The bottom line is to identify what works, own it and do more of it. You want to find new habits and to make them stick, so that you are doing the more of the rights things automatically. As I wrote in another article, creating new habits is the key to getting more consistent in your efforts. It is the pathway to success.

 

  1. Second-Half Thinking:

By this, Woodward means dividing up the game into two individual parts at half-time. The purpose is purely psychological: you can break with the first half and treat the second half differently. If the first half went badly, then this is the perfect chance to hit the reset button and to come out in the second half as if it were an entirely new game. Woodward’s players could come out prepared to play well and execute their game plan, without dwelling on the score. They would never feel “behind the 8 ball”, i.e. so pressured by the score and their circumstances that they would become stressed or paralyzed by fear.

Furthermore, the half time was a chance to review their performance and to make corrections or changes mid-course. They could identify what they were doing right and reinforce it. They could discuss any holes that they found in their opponents and how to take advantage of those weaknesses. The players could come out for the second half, with a new game plan and mindset, primed and ready for success.

 

Markets Lesson:

There is a lot to be said for the “pause that refreshes”. You want to find a time that lends itself to a certain amount of rest and review. It should feel like taking a break mid-stream. This will give you a chance to review how you’re doing and to make the necessary tweaks and improvements to your game plan. It doesn’t have to be every 40 minutes, but try to find some time each day, during the day. Bill Gross famously takes a break during the workday to do yoga. Try something similar. You will obviously get a break every night for sleep and when the market is closed, which you can also use to refresh and review. But try to go the extra mile in this regard and to create a half time for yourself.  You never want to push yourself too hard and get brain-fried.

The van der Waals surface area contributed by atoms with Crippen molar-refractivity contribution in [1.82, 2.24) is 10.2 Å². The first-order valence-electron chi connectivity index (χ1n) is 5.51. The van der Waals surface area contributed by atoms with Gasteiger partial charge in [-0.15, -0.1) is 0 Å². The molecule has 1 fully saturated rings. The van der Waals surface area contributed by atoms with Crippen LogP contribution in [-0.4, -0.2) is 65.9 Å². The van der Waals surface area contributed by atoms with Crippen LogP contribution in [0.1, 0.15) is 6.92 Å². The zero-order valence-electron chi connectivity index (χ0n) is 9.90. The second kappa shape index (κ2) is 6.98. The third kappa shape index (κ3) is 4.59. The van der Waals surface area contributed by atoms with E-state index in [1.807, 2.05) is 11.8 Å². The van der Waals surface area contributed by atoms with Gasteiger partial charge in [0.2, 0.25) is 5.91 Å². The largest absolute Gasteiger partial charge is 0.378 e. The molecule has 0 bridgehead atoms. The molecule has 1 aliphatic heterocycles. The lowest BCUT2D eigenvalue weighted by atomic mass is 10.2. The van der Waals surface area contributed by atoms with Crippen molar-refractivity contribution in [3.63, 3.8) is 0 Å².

After each break, you should feel that you are approaching the markets with a clean slate. You should feel that you are refreshed, raring to go. And you should feel prepared, as if you know exactly what you want to do in that next slice of time. There are huge psychological advantages to feeling like you’re starting from scratch. “Second-half thinking” means going in there, not thinking that it’s the second half but rather that it’s the start of an entirely new game—one that you will win.

 

  1. One Team

A team is greater than the sum of its parts. In order to craft the best team possible, Woodward sought to create the right team culture, with a twin focus on striving for elite standards and on teamship. One way was to come up with a code of conduct that was written by and agreed upon by all of the team members—so that everyone felt he had contributed to it in some way, and would feel like he was a part of it. Woodward called this a “’this is how we do it here’ philosophy”, which pervades the whole organization. His goal was to get all of the different team members and related people on the exact same page, working seamlessly together.

 

Market Lesson:

You must have your own attitude of “This is how I do it”, in which you articulate your philosophy and style for investing or trading. This is about setting the right tone for your own work. You are striving to be professional, disciplined and to set high standards for yourself. Just like Woodward’s players, you could come up with your principles and code of conduct for yourself. This would serve as a powerful reminder of how you want to do things.

If you work in a team of like-minded traders or investors, then Woodward’s lessons are even more powerful. You should get your entire team to come up with its own definition for teamship – and then stick to it. You could draft your own code of conduct and rules, and then work hard to make it a reality. Furthermore, you can create your own investment process document which serves as your team’s guiding light, and use it to support each other in being disciplined and successful.

 

  1. Beyond Number 1:

Woodward definitely saved the best for last. His philosophy is to strive to be better than number 1—meaning that you want not only to outdo your competitors or everyone else, but also to be the absolute best that you can be. Woodward sets out a discipline of constant improvement—reinforcing what works, always training hard to be the best prepared possible, always looking for ways to do things better. If I had to single out one essential element to being a champion and winning, it is this principle: striving to be the absolute best that you can be.

You can see this in Woodward’s experience as a rugby coach. There were many accomplishments that he could have followed by resting on his laurels. After England beat the three southern hemisphere powerhouses in a row, he could have taken it easy. But instead, he fought hard to become number one in the world. After being number one in the world, he could have coasted into the World Cup. He then made a big push to prepare for the World Cup, which paid off in victory. After that, he went on to even grander things for Team Britain.